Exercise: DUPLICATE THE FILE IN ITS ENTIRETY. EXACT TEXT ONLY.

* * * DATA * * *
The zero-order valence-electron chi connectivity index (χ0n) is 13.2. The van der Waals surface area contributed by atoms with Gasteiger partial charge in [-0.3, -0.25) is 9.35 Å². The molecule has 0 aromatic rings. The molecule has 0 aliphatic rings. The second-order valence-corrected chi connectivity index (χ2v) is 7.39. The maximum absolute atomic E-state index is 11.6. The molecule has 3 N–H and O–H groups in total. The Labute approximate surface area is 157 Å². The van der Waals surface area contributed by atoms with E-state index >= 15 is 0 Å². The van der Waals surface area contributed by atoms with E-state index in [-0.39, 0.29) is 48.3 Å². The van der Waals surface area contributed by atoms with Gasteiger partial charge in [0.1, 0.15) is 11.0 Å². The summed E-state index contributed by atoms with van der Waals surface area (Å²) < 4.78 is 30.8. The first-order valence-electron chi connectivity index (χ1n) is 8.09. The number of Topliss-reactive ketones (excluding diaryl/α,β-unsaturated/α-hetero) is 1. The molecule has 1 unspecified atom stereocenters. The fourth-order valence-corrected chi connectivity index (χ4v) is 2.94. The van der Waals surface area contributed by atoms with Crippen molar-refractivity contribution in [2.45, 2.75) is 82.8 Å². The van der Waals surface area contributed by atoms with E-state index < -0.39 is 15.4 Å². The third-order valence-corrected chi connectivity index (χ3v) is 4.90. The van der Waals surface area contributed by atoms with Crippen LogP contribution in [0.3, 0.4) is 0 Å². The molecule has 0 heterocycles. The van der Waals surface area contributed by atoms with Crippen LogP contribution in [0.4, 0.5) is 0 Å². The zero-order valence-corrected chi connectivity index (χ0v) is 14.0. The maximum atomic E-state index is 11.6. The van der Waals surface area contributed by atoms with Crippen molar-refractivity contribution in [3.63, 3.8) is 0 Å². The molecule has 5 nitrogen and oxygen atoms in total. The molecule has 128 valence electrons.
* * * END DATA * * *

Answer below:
The zero-order valence-electron chi connectivity index (χ0n) is 13.2. The van der Waals surface area contributed by atoms with Gasteiger partial charge in [-0.3, -0.25) is 9.35 Å². The molecule has 0 aromatic rings. The molecule has 0 aliphatic rings. The second-order valence-corrected chi connectivity index (χ2v) is 7.39. The maximum absolute atomic E-state index is 11.6. The molecule has 3 N–H and O–H groups in total. The Labute approximate surface area is 157 Å². The van der Waals surface area contributed by atoms with E-state index >= 15 is 0 Å². The van der Waals surface area contributed by atoms with E-state index in [-0.39, 0.29) is 48.3 Å². The van der Waals surface area contributed by atoms with Gasteiger partial charge in [0.1, 0.15) is 11.0 Å². The summed E-state index contributed by atoms with van der Waals surface area (Å²) < 4.78 is 30.8. The first-order valence-electron chi connectivity index (χ1n) is 8.09. The number of Topliss-reactive ketones (excluding diaryl/α,β-unsaturated/α-hetero) is 1. The molecule has 1 unspecified atom stereocenters. The fourth-order valence-corrected chi connectivity index (χ4v) is 2.94. The van der Waals surface area contributed by atoms with Crippen molar-refractivity contribution in [2.45, 2.75) is 82.8 Å². The van der Waals surface area contributed by atoms with E-state index < -0.39 is 15.4 Å². The third-order valence-corrected chi connectivity index (χ3v) is 4.90. The van der Waals surface area contributed by atoms with Crippen LogP contribution in [0.3, 0.4) is 0 Å². The molecule has 0 heterocycles. The van der Waals surface area contributed by atoms with Crippen LogP contribution in [0.4, 0.5) is 0 Å². The zero-order valence-corrected chi connectivity index (χ0v) is 14.0. The maximum atomic E-state index is 11.6. The van der Waals surface area contributed by atoms with Crippen molar-refractivity contribution in [3.63, 3.8) is 0 Å². The molecule has 5 nitrogen and oxygen atoms in total. The molecule has 128 valence electrons.